The subject of business valuation comes up all the time whenever the sale of a company is planned. Both business owners and buyers feel they need to know what the business is worth before making any commitments.
You might conclude that the business selling price should be defined entirely by the number that represents business value. After all, why would owners part with the valuable company for anything less than it is worth? Or how can a business investor offer more money for the company that its valuation indicates?
Yet time and again, business people are surprised to find that the actual business selling price differs from the business value. Moreover, the price the company sells for depends upon the particular deal struck between the buyer and the seller. Why would this be the case?
The short answer is that both the seller and the buyer have specific goals in mind. In addition, both parties to the business sale may have constraints that they need to meet as part of the deal.
Consider just some elements that make or break a typical private business sale:
- Buyer down payment amount
- Whether the seller is willing to carry a note to the buyer
- Availability of a bank loan on reasonable terms
- Payback period indicating the return of buyer’s down payment
- Capital investments anticipated by the buyer once the business changes hands
- Working capital needed from the buyer
- Transaction costs the buyer incurs to close the deal
In most cases the available business cash flow must cover all the requirements above for the deal to make financial sense. Debt service on the bank loan and seller financing is a major cash flow drain the buyer must reckon with. This is an additional burden on the company that the seller has not needed to contend with. So the same company must now produce the additional returns to cover this new requirement.
Business buyers often envision expanding the operation to reach their goals. Such growth plans typically require new capital outlays the original owners did not expect. The buyer can either draw this capital from the company’s reserves or inject the funds from other sources. Either way, the amount of the money required makes a difference as to how attractive the business purchase is. Clearly, the lower the business selling price, the more resources the buyer could potentially commit toward the business expansion.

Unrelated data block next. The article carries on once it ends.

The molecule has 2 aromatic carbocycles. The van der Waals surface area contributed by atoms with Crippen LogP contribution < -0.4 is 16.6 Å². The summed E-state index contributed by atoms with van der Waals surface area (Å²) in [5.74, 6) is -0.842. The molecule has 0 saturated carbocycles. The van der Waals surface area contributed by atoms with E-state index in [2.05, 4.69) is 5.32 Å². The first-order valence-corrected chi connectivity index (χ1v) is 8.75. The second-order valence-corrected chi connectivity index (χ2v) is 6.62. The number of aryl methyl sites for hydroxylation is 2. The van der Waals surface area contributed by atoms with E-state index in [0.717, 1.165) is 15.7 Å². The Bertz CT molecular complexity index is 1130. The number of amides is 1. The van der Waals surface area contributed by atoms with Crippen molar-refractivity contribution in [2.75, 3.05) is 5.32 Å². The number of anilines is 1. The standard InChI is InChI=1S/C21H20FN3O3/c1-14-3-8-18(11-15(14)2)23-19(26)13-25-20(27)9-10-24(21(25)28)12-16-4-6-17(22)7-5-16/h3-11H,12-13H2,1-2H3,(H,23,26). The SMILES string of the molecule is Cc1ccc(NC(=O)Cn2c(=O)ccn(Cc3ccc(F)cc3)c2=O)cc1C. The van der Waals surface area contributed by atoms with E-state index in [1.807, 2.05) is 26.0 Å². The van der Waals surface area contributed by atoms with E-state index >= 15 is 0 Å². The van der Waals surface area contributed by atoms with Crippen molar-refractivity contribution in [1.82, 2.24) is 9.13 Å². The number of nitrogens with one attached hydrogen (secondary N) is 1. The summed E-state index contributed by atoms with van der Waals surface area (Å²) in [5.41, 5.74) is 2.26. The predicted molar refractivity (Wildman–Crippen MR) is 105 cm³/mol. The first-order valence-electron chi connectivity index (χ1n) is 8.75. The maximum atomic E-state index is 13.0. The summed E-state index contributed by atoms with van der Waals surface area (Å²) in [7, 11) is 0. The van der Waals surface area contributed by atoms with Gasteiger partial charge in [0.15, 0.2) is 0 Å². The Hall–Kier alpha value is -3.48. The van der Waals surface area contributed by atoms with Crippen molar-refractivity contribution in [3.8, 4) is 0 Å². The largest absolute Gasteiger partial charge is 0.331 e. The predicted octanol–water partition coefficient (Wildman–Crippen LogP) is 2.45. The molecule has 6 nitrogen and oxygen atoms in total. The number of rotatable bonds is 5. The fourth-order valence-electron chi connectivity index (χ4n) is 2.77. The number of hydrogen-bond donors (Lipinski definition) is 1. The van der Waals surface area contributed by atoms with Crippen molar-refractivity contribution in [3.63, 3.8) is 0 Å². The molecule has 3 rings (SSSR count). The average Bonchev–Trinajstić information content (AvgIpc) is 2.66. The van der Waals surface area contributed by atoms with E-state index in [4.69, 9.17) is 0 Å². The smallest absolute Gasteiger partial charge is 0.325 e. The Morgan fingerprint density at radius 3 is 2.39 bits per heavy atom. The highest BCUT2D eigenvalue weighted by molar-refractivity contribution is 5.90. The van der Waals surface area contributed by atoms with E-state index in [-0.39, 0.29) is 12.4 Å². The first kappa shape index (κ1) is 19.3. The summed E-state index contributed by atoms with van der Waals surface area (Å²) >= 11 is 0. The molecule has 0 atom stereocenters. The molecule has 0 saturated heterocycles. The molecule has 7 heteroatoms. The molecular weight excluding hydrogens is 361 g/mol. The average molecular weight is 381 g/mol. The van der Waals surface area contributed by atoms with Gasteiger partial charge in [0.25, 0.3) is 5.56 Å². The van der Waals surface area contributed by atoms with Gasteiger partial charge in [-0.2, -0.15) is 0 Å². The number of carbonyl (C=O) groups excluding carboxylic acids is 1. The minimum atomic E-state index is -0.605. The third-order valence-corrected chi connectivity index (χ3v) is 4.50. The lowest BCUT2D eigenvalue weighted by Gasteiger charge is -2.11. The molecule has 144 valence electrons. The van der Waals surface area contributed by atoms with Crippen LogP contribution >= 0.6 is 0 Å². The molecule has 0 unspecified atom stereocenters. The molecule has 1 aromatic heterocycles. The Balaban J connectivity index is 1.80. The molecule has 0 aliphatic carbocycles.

A financially minded business buyer would expect the return of the initial cash down payment within a reasonable time period. The shorter this period, the more cash flow the company must generate for the payback. It is possible that the buyer would negotiate for a lower business selling price in order to recover the down payment quicker.
There are cases where the business sells for a price much higher than its current value. The company could be enjoying a highly attractive position in the market because of its unique products or services. This makes it very interesting to a number of well funded competitors. This competition can easily drive up the eventual selling price for the firm.
Unique or innovative technology make make the company a highly desirable acquisition target for large public firms. The business selling price in such cases can be many times over what a private transaction would bring. The reason is that the public companies have the ability to exploit new technologies in ways that are beyond the means of private businesses. They can create new products, access already developed markets, or take advantage of economies of scale they already enjoy.
In many business sales the business value established by a formal appraisal is just a starting point in negotiations. Both the buyer and seller need to come to reasonable terms to make the sale work. The ultimate business sale price is a compromise between the theoretical company’s value and the ability of the parties to settle on acceptable price and terms.